Buried in the Woods


Recent talk about how to commemorate the patient cemetery of Western State Hospital, where patients were buried for 160 years with only a number on their tombstones, once again calls attention to the sporadic dehumanization of the mentally ill. In this case, among other things, the separation of a body from its name.

Burying patients without clear identification was standard practice across the country. Nonetheless, stumbling across one of those grave sites unexpectedly – like the one pictured here – can be quite jarring. It drives home how the bodies remain the property of the hospital, since only the hospital has the key to match the name and number. Did those who entered the facility ever know that they would become a number to all but the magical keeper of the record book?



Say you were a patient in this isolated mental hospital in the deep south. It would be the late 19th century, and the place, remote even by today’s standards, would be a day’s trip away to the nearest larger town. Chances are that the relatives you had could not travel to a hospital complex in the swamp to see you deterioring in your cramped ward, fighting off bugs, heat and your noisy fellow inmates, with not a drop of liquor or honey to take the edge off those rusted bars between you and the free land.

You might make friends with someone weaker than you, or perhaps with the nurse who would notice that your shoes were too tight and your coveralls needed washing. Or you might make an imaginary friend who would take you on night-time journeys into the woods just outside the fence. It has been years, maybe decades, since you have walked on ground that was new to you.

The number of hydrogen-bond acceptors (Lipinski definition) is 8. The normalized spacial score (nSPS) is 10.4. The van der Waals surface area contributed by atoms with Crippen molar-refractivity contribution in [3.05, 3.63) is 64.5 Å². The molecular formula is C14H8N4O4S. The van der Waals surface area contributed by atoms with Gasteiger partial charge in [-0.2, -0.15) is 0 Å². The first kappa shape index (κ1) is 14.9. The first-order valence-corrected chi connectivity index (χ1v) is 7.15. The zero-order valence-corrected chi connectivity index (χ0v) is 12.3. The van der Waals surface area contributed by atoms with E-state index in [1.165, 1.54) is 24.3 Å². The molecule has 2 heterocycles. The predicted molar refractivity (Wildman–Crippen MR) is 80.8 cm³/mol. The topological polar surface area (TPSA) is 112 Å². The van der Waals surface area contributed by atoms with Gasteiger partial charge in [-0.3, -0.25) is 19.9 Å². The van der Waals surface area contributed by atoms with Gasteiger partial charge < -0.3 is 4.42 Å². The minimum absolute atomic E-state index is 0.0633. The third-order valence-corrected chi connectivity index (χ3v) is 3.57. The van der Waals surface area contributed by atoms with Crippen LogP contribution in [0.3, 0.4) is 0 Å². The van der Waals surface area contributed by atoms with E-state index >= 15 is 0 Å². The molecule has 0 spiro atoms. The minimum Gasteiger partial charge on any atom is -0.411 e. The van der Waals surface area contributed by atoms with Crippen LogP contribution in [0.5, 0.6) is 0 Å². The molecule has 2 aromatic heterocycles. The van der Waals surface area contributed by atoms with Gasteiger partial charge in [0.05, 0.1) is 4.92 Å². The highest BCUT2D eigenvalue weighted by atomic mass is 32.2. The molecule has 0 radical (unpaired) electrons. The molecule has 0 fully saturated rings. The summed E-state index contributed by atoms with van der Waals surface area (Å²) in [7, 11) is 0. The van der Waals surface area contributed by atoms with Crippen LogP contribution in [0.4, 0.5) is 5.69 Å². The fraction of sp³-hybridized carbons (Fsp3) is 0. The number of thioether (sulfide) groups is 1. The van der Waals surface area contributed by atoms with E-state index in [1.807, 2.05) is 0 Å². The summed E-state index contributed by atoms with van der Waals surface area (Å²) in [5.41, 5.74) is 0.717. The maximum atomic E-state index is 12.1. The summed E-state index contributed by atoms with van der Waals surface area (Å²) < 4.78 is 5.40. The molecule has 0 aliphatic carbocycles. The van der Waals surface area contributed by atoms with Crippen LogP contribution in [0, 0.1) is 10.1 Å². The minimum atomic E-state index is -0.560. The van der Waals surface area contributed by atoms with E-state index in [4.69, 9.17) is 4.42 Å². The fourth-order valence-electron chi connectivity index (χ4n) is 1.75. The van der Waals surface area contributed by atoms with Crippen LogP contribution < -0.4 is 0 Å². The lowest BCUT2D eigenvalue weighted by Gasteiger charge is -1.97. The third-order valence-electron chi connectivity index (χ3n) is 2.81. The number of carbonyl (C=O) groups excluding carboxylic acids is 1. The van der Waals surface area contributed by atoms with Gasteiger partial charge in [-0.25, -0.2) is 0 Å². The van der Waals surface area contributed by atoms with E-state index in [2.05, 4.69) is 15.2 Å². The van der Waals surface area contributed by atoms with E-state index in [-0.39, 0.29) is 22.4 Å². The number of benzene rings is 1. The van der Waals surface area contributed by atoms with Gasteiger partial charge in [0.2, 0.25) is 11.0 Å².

These few friends are the only ones who still attach any emotional meaning to your name. Sure, you’re in files and registers, and one of the doctors might even address you correctly without having to consult his paperwork first. You never have to sign anything. Hell, you never even really learned how to read. Your fellow patients start to make up nicknames for you and they’re as good as anything else. You start to listen again when certain words are spoken. They might refer to you.

Then one day there’s a rumor. One of the new nurses is a witch. She places bowls of water on the chests of the dying to lure their freshly released souls into taking a bath before departing for the afterlife. At the moment of death she sprinkles salt into the water to bind the bathing spirit to the earth. This makes the spirit forget its name. Only if it remembers it again when the body is laid in the soil can it flee her grip and ascend to heaven.

This is worrisome, even though you were baptized long ago and your name was attached to you by God. Could you really forget it? And if you did forget, isn’t that what they wrote it on tombstones for?

Some say that the purpose of tombstones is to weigh down your soul. Darkness and greed will cling to you even when you’re gone. But if you speak your name you will go free. Can you remember, John James William George Adam Joseph Jackson? Or do you need to wander the asylum halls, looking for the right kind of book? The ledger that matches your name with a number on a stone, to protect your identity from those who didn’t care about you while you lived, much less now that you’re dead?

I hope, 6485, that your soul has found its way. May you rest in peace.






Julia Solis

... darkpassage.com ...

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... this travelogue

Explorations and ruminations about time capsules near and far, with an eye towards the structures, textures and playgrounds of decay. A companion blog for darkpassage.com.

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